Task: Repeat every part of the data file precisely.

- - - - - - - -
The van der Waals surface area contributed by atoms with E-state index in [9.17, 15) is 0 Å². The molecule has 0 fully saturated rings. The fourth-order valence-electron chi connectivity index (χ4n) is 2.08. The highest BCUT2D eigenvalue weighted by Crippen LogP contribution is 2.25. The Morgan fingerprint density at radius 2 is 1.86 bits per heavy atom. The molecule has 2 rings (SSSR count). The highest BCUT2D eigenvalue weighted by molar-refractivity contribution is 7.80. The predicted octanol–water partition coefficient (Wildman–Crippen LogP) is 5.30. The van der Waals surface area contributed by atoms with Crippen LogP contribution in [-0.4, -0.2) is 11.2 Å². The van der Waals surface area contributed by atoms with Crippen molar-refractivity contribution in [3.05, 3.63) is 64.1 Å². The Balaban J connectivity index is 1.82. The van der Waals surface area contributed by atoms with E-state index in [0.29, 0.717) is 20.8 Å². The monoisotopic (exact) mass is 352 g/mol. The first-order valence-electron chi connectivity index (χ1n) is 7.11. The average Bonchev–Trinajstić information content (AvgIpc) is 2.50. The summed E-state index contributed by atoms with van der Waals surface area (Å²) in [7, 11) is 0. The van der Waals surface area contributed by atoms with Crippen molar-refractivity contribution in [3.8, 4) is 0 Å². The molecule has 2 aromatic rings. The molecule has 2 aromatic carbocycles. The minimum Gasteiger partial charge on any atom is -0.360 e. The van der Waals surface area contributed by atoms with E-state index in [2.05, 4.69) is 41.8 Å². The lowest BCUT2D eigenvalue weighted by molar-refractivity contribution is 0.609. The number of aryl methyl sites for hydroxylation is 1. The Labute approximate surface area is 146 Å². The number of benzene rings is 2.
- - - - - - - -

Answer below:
The van der Waals surface area contributed by atoms with E-state index in [9.17, 15) is 0 Å². The molecule has 0 fully saturated rings. The fourth-order valence-electron chi connectivity index (χ4n) is 2.08. The highest BCUT2D eigenvalue weighted by Crippen LogP contribution is 2.25. The Morgan fingerprint density at radius 2 is 1.86 bits per heavy atom. The molecule has 2 rings (SSSR count). The highest BCUT2D eigenvalue weighted by molar-refractivity contribution is 7.80. The predicted octanol–water partition coefficient (Wildman–Crippen LogP) is 5.30. The van der Waals surface area contributed by atoms with Crippen LogP contribution in [-0.4, -0.2) is 11.2 Å². The van der Waals surface area contributed by atoms with Crippen molar-refractivity contribution in [3.05, 3.63) is 64.1 Å². The Balaban J connectivity index is 1.82. The van der Waals surface area contributed by atoms with E-state index in [0.29, 0.717) is 20.8 Å². The monoisotopic (exact) mass is 352 g/mol. The first-order valence-electron chi connectivity index (χ1n) is 7.11. The average Bonchev–Trinajstić information content (AvgIpc) is 2.50. The summed E-state index contributed by atoms with van der Waals surface area (Å²) in [7, 11) is 0. The van der Waals surface area contributed by atoms with Crippen molar-refractivity contribution in [3.8, 4) is 0 Å². The molecule has 2 aromatic rings. The molecule has 2 aromatic carbocycles. The minimum Gasteiger partial charge on any atom is -0.360 e. The van der Waals surface area contributed by atoms with E-state index in [2.05, 4.69) is 41.8 Å². The lowest BCUT2D eigenvalue weighted by molar-refractivity contribution is 0.609. The number of aryl methyl sites for hydroxylation is 1. The Labute approximate surface area is 146 Å². The number of benzene rings is 2.